So that is the top description area covered. We then have the product listings themselves. My preference is to go with 10 rows of 4 columns, so 40 products in total. Because they are no longer in header tags they are now normal content supporting the main Wildlife Garden keywords. And because all the products are related to wildlife gardening the product titles themselves provide ample semantic terms supporting the main keyword phrase.
Now we can move down to the bottom content area which you get with Category Tinymce Pro. Here I can get on with providing extra support for search optimisation and provide additional information for web visitors.
Using rich snippet schema in Woocomerce SEO
Google loves rich snippets, they love microformat data. This is the data Google displays as rich search results in the SERPs. It’s not great for websites as it keeps people on Google and reduces click-throughs. In 2018 43% of search resulted in NO clicks to websites. This is because Google now tries to display the answer to questions within the search results itself.
Getting into the rich search results can benefit though as it promotes your shop and helps to give authority to your site. And it does generate clicks and help build traffic, it just doesn’t have the same click-through rate as a normal search placement. That said if you’re not taking part in what Google loves then you’re going to miss out completely.
The first thing we have in the bottom description area is a micro-format FAQ section. I use the Structured Content plugin for this. There are lots of different FAQ plugins available for WordPress, the important thing to check is that it delivers valid schema structured data. You can use the Google microdata testing tool to check.
FAQ microformat schema
You can set up microformat data to not display on the web page and only be served to search engine robots. I don’t see the point of hiding the information as it can be important and useful content. Having the content displayed on your page means it gets indexed and used for general search results. If you hide the schema data then it only gets used for rich snippets.
A useful FAQ can have as many questions as you can dream up but I tend to find between 4 and 6 questions to be the most beneficial. Remember that the more questions you have the longer your content and the longer it takes for your page to download. With mobile-first indexing, page speed is an important consideration.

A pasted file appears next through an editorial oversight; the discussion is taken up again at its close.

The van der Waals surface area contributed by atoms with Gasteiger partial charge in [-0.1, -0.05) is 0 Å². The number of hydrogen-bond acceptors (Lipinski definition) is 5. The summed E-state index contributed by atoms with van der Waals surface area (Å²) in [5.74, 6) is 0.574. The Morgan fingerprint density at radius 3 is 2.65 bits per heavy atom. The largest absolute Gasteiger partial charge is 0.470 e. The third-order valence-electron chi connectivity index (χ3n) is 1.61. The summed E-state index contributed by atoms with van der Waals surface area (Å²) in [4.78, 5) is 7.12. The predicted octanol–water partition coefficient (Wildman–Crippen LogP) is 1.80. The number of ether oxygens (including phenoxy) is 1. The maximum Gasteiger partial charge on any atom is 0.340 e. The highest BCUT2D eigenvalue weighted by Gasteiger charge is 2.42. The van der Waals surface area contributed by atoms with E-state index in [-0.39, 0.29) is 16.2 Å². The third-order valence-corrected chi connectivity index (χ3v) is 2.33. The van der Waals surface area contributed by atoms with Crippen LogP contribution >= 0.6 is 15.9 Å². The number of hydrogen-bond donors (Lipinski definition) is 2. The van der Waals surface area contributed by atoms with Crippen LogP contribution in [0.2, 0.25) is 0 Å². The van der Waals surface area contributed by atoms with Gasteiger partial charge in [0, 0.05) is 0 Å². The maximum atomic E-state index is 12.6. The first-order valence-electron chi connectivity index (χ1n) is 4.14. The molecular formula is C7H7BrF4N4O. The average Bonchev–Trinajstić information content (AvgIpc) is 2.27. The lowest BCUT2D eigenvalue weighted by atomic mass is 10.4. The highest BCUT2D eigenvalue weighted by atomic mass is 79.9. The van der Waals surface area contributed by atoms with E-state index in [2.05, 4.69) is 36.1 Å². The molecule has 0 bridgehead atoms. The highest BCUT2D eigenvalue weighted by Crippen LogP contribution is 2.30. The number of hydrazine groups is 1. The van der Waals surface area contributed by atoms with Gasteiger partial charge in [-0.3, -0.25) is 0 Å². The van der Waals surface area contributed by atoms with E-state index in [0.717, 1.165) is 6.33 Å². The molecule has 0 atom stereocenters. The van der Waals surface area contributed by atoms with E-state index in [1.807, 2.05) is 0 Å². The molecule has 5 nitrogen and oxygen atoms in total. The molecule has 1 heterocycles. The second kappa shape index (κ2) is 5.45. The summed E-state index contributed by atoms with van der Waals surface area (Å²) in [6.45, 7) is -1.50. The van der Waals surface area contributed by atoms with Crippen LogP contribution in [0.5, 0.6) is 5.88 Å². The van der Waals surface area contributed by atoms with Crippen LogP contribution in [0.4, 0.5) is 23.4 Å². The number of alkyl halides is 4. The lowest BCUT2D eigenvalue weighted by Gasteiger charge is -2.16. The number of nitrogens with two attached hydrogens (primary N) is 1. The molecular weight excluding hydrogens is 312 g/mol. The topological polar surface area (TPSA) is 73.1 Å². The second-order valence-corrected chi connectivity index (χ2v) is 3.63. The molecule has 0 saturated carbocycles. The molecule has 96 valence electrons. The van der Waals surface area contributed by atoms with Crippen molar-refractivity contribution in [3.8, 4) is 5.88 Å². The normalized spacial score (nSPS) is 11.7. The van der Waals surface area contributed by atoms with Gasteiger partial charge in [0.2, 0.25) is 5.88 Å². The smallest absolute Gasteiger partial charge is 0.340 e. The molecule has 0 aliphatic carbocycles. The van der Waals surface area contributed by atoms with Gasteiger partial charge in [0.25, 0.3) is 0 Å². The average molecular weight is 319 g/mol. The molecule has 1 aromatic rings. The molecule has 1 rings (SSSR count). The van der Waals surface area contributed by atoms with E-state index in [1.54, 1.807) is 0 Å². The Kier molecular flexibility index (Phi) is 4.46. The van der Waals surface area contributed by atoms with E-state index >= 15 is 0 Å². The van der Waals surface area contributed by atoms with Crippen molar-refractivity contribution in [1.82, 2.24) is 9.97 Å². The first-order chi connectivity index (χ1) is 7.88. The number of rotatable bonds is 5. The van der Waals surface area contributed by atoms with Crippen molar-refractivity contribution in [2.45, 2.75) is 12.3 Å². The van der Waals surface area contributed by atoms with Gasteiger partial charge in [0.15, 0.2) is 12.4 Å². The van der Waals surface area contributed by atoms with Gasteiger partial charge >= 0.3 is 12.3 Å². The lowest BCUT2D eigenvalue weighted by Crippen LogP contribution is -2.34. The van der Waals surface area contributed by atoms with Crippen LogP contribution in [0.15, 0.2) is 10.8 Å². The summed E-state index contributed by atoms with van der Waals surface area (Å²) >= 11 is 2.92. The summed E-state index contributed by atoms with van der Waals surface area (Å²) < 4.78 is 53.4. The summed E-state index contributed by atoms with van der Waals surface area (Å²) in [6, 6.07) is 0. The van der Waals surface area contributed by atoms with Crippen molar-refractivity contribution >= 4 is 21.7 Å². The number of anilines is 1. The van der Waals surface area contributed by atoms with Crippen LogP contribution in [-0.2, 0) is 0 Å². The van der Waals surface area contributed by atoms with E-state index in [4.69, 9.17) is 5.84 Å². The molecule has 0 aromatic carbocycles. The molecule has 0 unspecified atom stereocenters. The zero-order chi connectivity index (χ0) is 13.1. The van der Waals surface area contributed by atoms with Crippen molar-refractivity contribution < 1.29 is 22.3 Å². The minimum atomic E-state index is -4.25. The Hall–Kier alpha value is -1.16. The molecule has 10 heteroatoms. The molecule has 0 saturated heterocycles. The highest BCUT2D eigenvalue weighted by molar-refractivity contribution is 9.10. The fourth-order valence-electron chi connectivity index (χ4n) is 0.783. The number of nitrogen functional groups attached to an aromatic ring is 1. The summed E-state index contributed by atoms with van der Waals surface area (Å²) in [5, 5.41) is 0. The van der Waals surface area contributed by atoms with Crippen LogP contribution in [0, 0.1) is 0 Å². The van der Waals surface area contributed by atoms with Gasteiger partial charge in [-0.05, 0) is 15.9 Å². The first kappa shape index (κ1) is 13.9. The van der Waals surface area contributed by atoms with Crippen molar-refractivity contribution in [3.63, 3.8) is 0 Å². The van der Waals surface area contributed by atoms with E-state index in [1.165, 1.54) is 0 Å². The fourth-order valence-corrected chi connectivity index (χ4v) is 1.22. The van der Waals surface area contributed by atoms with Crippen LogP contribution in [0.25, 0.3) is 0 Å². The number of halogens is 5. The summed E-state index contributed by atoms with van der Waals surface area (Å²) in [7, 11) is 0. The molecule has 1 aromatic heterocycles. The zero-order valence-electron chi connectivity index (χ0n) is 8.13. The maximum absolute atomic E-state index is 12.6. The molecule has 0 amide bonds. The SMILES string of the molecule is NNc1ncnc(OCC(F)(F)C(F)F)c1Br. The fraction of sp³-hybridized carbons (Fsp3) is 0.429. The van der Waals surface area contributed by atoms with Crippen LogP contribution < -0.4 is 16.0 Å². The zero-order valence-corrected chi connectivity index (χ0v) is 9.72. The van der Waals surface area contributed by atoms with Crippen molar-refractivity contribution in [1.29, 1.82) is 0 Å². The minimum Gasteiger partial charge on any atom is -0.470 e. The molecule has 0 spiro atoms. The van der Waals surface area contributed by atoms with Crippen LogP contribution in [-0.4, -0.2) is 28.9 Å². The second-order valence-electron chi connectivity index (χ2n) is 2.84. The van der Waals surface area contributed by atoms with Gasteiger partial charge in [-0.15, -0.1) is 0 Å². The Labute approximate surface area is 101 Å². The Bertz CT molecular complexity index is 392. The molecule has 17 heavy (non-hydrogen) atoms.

You need to choose which questions you have in your FAQ carefully and how you answer can be important.
Finding relevant questions is fairly straight-forward now. Search for your major keywords and look for the section headed ‘People also ask… ‘. This is a good start for questions and most search result pages will feature this.
Try and answer the question in a list type format. One thing that you will find is common amongst most rich search snippets is that they feature a list type of approach. Wherever follow this format, it’s what Google likes.
Finally, at the bottom of the archives, I have embedded a video about wildlife gardens. Again this helps to support mixed media pages that Google likes. I’ve chosen a Wildlife Trust video because they have good authority on wildlife topics.
Optimising product categories to encourage sitelink inclusion
As I said at the start, there are no guaranteed ways of getting site links in the Google search results. But this is how I modify a standard Woocomerce product archive page into a search engine optimised page. One that helps to encourage Google to pick out the page as a ‘hub’ page to display as a site link.
If you have any techniques for boosting site links on your eCommerce web site drop them in the comment section. My next task is to try and encourage Google to display a site search bar in my site links section.
Recap on getting sitelinks in Google
How do I get Google Sitelinks?
There are no guarantees on getting Sitelinks for your website. Site links are automated but you can improve your chances with these 5 techniques for WordPress and Woocomerce.
- Have a good structure for your website. Site links are produced by Google depending on popular pages or important pages. You can not impact the first aspect but you can influence the second. Have a good structure with categories, sub-categories and tag pages.
- Don’t overuse header tags. As an example, a default Woocommerce archive page is packed with h2 links. This is spammy and doesn’t help Google determine a product category page importance or content.
- Optimise your category pages, don’t have a lot of products or posts in multiple categories. Use tags instead. Categories are easier to optimise for being picked up as site links than a tag page.
- Use good internal linking to your category pages and optimise your anchor text of the link.
- Make your page or category titles short and relevant. Use h1 tags on very short product category titles of 2 or 3 words. You can add support for additional words using h3 – but use them sparingly to keep your page optimisation on topic.
There’s no guaranteed way of getting Google sitelinks but it’s worth the effort. You can get up to 10 extra deeper links into your site. Studies of sitelinks also show a boost of over 60% on click-through rates.